Avoid biopsies with more accurate prostate cancer screening
Although prostate cancer is the second most common cancer among American men, treatment has resulted in a 99 percent average five-year survival rate for diagnosed individuals, according to the Centers for Disease Control and Prevention. However, some experts argue that survival rate could be even higher with screening that is less invasive than the current standard.
Standard prostate cancer screening involves a prostate exam and a blood test that aims to identify a prostate-specific antigen (PSA) biomarker. If a man’s PSA level is high, doctors recommend a prostate biopsy. But for every four men who undergo the procedure, only three will end up having aggressive prostate cancer.
Dr. Harry Fisch, a board certified urologist based at New York Presbyterian Hospital/Weill Medical College of Cornell University is aiming to eliminate what he called that “unnecessary poking and prodding” with a more precise screening method called the 4Kscore test.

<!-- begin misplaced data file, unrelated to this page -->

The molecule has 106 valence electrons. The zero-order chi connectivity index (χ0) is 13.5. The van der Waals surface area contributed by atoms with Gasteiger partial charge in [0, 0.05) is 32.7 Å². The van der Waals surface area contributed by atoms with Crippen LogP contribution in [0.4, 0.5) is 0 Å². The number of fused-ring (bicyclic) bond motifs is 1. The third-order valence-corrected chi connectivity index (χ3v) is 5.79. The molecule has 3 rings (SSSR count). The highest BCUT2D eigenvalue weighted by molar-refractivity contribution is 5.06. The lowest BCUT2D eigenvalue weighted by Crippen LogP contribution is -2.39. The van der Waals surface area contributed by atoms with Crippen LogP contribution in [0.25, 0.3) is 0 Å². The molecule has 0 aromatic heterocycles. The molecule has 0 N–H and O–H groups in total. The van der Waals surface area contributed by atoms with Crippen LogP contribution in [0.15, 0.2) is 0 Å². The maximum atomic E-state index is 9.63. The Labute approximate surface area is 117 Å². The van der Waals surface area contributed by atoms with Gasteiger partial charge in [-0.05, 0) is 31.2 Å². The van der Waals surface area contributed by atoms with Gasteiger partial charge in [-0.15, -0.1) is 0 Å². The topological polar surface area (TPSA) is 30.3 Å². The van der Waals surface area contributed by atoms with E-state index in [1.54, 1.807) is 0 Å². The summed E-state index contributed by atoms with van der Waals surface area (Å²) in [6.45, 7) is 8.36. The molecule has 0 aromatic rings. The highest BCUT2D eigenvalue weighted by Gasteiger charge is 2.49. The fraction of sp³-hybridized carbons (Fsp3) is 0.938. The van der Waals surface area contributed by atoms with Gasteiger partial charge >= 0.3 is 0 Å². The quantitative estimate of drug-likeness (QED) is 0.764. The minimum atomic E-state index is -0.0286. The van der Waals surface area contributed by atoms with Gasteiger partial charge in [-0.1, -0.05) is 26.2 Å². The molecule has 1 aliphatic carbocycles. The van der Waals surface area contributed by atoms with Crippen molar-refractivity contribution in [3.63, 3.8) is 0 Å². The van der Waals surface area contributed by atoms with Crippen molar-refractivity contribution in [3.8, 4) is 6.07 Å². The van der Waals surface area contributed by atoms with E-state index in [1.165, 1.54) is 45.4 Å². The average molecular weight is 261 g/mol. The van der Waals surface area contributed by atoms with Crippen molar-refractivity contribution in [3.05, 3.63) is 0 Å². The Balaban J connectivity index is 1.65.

The screening method, which was developed by OPKO Lab in Nashville, Tennessee, incorporates a panel of four biomarkers and other clinical information to provide a more accurate reading of how aggressive an individual’s prostate cancer may be, Fisch told FoxNews.com He recommended that men who have high PSA levels take this additional blood test before getting a biopsy.
It is commercially available right now, and it's been studied over many years at Memorial Sloan Kettering Cancer Center,” Fisch said.
Screening is recommended for men between 40 and 50, and African Americans and men who have a family history of prostate cancer have the highest risk of being diagnosed with prostate cancer.
If you think you would benefit from the 4Kscore test and others like it, speak with your doctor.